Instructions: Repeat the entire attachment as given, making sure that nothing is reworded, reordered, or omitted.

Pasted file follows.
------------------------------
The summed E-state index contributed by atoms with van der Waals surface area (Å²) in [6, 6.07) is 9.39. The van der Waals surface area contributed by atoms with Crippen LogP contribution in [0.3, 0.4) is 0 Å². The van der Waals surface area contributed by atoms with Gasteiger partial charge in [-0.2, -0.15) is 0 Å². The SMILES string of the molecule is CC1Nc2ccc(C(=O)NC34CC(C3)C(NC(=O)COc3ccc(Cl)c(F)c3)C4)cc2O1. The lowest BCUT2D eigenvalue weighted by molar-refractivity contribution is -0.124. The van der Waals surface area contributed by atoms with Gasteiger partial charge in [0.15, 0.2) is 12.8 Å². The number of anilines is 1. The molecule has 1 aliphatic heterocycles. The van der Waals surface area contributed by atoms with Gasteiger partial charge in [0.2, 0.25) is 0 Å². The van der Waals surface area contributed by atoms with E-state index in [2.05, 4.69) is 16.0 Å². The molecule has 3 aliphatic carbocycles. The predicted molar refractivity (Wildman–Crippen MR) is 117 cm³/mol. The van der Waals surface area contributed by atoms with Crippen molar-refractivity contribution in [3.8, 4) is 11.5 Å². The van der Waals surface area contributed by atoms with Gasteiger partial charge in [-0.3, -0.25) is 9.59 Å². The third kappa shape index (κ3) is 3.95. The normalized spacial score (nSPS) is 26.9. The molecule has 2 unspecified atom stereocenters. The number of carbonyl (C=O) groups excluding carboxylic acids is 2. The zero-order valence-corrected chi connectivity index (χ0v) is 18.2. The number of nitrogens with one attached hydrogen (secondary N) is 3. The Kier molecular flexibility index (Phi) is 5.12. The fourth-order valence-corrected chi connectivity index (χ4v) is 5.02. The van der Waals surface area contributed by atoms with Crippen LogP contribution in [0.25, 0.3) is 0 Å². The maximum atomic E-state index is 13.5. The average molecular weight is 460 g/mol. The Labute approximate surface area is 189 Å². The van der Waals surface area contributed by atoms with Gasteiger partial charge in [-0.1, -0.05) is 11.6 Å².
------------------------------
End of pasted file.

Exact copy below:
The summed E-state index contributed by atoms with van der Waals surface area (Å²) in [6, 6.07) is 9.39. The van der Waals surface area contributed by atoms with Crippen LogP contribution in [0.3, 0.4) is 0 Å². The van der Waals surface area contributed by atoms with Gasteiger partial charge in [-0.2, -0.15) is 0 Å². The SMILES string of the molecule is CC1Nc2ccc(C(=O)NC34CC(C3)C(NC(=O)COc3ccc(Cl)c(F)c3)C4)cc2O1. The lowest BCUT2D eigenvalue weighted by molar-refractivity contribution is -0.124. The van der Waals surface area contributed by atoms with Gasteiger partial charge in [0.15, 0.2) is 12.8 Å². The number of anilines is 1. The molecule has 1 aliphatic heterocycles. The van der Waals surface area contributed by atoms with Gasteiger partial charge in [0.2, 0.25) is 0 Å². The van der Waals surface area contributed by atoms with E-state index in [2.05, 4.69) is 16.0 Å². The molecule has 3 aliphatic carbocycles. The predicted molar refractivity (Wildman–Crippen MR) is 117 cm³/mol. The van der Waals surface area contributed by atoms with Crippen molar-refractivity contribution in [3.8, 4) is 11.5 Å². The van der Waals surface area contributed by atoms with Gasteiger partial charge in [-0.3, -0.25) is 9.59 Å². The third kappa shape index (κ3) is 3.95. The normalized spacial score (nSPS) is 26.9. The molecule has 2 unspecified atom stereocenters. The number of carbonyl (C=O) groups excluding carboxylic acids is 2. The zero-order valence-corrected chi connectivity index (χ0v) is 18.2. The number of nitrogens with one attached hydrogen (secondary N) is 3. The Kier molecular flexibility index (Phi) is 5.12. The fourth-order valence-corrected chi connectivity index (χ4v) is 5.02. The van der Waals surface area contributed by atoms with Crippen LogP contribution in [0.25, 0.3) is 0 Å². The maximum atomic E-state index is 13.5. The average molecular weight is 460 g/mol. The Labute approximate surface area is 189 Å². The van der Waals surface area contributed by atoms with Gasteiger partial charge in [-0.1, -0.05) is 11.6 Å².